After a paragraph or two of family news I closed my letter to Richard as follows:
“Sixty-four years ago this week ago our mums occupied adjacent beds at the Elmhurst Nursing Home in Bingley, and I would like to have been a fly on the wall, listening to the conversation:
“Good morning Betty, how’s little Christopher at three days old?”
“Hush Dorothy, he’s sleeping.”
“I wish I could get my Richard to sleep. He was awake half the night.”
“Just think… all their lives stretch out in front of them. I hope they become friends Dorothy.”
“I think they will Betty. I think they will.”
I closed the letter: “All the best wishes I can possibly offer from your oldest friend,” and added as a PS: “Janet – if you think it’s practical for me to drive up to Steeton in the next week or two let me know. I don’t mind setting off early in the morning, maybe spending a night with a friend in Skipton.”
In the event I drove up the following Sunday because it was the Bank Holiday the following day, staying with friends who live in Knaresborough, and drove over to Richard’s house in the village of Steeton the following day. On a whim, as I passed through Cross Hills I called into Malsis School, up that winding drive, and parked my car in front of the pillared entrance. It was deserted, and the front door was locked, but as I wandered around the outside of the old building I thought about how Richard and I had roller-skated together along these same pathways over 50 years ago.
Then I drove to Richard’s house. Janet made me a cup of tea and told me Richard was sleeping upstairs. She would wake him soon. I chatted with her and their children, some from their marriage and others from Richard and Janet’s previous marriages. Then I went upstairs. Richard was lying in bed, looking 20 years older than me, as thin as a pencil and with a long white beard. I thought he looked like Rip Van Winkle, barely recognisable from the boy and man I once knew. He looked very frail. He smiled but didn’t talk much, and even when he did I barely recognised his voice, so I did most of the talking, about music, about families, about my visit to Malsis, about how long we had known one another. Janet sat on the other side of the bed and listened. Eventually she said the visit was tiring him out so I shook hands with Richard for the last time, gave him a hug, went back downstairs, made my farewells and drove back down south.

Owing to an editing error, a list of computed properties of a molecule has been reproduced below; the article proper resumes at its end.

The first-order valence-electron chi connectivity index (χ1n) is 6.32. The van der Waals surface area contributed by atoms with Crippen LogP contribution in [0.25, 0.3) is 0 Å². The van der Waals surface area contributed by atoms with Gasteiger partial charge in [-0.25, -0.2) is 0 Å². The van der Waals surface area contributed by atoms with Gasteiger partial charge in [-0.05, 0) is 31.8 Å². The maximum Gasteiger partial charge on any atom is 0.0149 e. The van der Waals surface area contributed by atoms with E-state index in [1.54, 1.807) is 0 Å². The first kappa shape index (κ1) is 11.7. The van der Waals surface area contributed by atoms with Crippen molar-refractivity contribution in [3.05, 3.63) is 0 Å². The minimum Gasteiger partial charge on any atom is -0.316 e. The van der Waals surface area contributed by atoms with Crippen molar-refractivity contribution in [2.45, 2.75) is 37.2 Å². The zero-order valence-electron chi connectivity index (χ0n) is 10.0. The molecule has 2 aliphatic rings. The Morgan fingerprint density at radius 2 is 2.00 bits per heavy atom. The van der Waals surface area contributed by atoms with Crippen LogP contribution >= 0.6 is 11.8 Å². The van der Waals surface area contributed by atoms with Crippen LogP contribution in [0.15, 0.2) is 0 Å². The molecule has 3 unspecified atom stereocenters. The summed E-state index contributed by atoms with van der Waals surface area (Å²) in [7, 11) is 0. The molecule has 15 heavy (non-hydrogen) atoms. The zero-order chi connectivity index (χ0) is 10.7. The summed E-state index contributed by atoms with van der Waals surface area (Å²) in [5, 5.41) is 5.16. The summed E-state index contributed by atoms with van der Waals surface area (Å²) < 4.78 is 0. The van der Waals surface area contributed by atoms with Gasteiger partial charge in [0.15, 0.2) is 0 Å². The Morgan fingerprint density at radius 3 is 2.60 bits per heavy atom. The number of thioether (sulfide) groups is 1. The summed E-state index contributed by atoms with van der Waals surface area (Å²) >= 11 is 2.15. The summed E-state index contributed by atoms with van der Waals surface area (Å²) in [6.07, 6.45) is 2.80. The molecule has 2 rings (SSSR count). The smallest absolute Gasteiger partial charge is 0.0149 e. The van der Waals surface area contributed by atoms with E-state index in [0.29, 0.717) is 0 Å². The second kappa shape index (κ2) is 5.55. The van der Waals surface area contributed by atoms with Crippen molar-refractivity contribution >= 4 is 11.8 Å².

Two days later Richard died. Janet called to tell me and to say that my visit had seemed to act as a closure for my oldest friend, the friend I knew from the day he was born to two days before he left us. I didn’t go to the funeral. “There’s no need,” said Janet. “Your visit was all that Richard wanted. It made him so happy.”